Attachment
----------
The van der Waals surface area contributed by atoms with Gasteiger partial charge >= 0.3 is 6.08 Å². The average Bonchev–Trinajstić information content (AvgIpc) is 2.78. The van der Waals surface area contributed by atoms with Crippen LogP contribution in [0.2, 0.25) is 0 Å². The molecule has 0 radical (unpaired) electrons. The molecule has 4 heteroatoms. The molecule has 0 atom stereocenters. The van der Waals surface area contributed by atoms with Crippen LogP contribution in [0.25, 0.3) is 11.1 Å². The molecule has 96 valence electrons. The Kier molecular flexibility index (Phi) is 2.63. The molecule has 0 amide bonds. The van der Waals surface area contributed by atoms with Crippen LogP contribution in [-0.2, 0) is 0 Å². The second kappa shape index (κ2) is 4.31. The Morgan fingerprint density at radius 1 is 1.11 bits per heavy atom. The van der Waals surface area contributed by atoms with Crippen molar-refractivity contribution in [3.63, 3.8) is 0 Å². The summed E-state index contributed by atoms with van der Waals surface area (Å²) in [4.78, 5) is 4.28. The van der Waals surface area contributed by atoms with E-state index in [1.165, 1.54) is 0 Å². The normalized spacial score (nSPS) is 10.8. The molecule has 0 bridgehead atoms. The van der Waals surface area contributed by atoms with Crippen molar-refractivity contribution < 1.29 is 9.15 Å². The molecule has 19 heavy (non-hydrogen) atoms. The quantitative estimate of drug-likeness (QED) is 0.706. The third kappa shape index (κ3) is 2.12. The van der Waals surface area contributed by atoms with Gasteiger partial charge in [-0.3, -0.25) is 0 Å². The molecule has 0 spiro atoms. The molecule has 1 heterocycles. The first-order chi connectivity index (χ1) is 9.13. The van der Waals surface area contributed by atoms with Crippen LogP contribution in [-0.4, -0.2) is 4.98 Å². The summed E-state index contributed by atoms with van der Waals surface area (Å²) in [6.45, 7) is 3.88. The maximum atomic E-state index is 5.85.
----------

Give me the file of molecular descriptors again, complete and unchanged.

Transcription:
The van der Waals surface area contributed by atoms with Gasteiger partial charge >= 0.3 is 6.08 Å². The average Bonchev–Trinajstić information content (AvgIpc) is 2.78. The van der Waals surface area contributed by atoms with Crippen LogP contribution in [0.2, 0.25) is 0 Å². The molecule has 0 radical (unpaired) electrons. The molecule has 4 heteroatoms. The molecule has 0 atom stereocenters. The van der Waals surface area contributed by atoms with Crippen LogP contribution in [0.25, 0.3) is 11.1 Å². The molecule has 96 valence electrons. The Kier molecular flexibility index (Phi) is 2.63. The molecule has 0 amide bonds. The van der Waals surface area contributed by atoms with Crippen LogP contribution in [-0.2, 0) is 0 Å². The second kappa shape index (κ2) is 4.31. The Morgan fingerprint density at radius 1 is 1.11 bits per heavy atom. The van der Waals surface area contributed by atoms with Crippen molar-refractivity contribution in [3.63, 3.8) is 0 Å². The summed E-state index contributed by atoms with van der Waals surface area (Å²) in [4.78, 5) is 4.28. The van der Waals surface area contributed by atoms with E-state index in [1.165, 1.54) is 0 Å². The normalized spacial score (nSPS) is 10.8. The molecule has 0 bridgehead atoms. The van der Waals surface area contributed by atoms with Crippen molar-refractivity contribution < 1.29 is 9.15 Å². The molecule has 19 heavy (non-hydrogen) atoms. The quantitative estimate of drug-likeness (QED) is 0.706. The third kappa shape index (κ3) is 2.12. The van der Waals surface area contributed by atoms with Gasteiger partial charge in [-0.3, -0.25) is 0 Å². The molecule has 0 spiro atoms. The molecule has 1 heterocycles. The first-order chi connectivity index (χ1) is 9.13. The van der Waals surface area contributed by atoms with Crippen LogP contribution in [-0.4, -0.2) is 4.98 Å². The summed E-state index contributed by atoms with van der Waals surface area (Å²) in [6.45, 7) is 3.88. The maximum atomic E-state index is 5.85.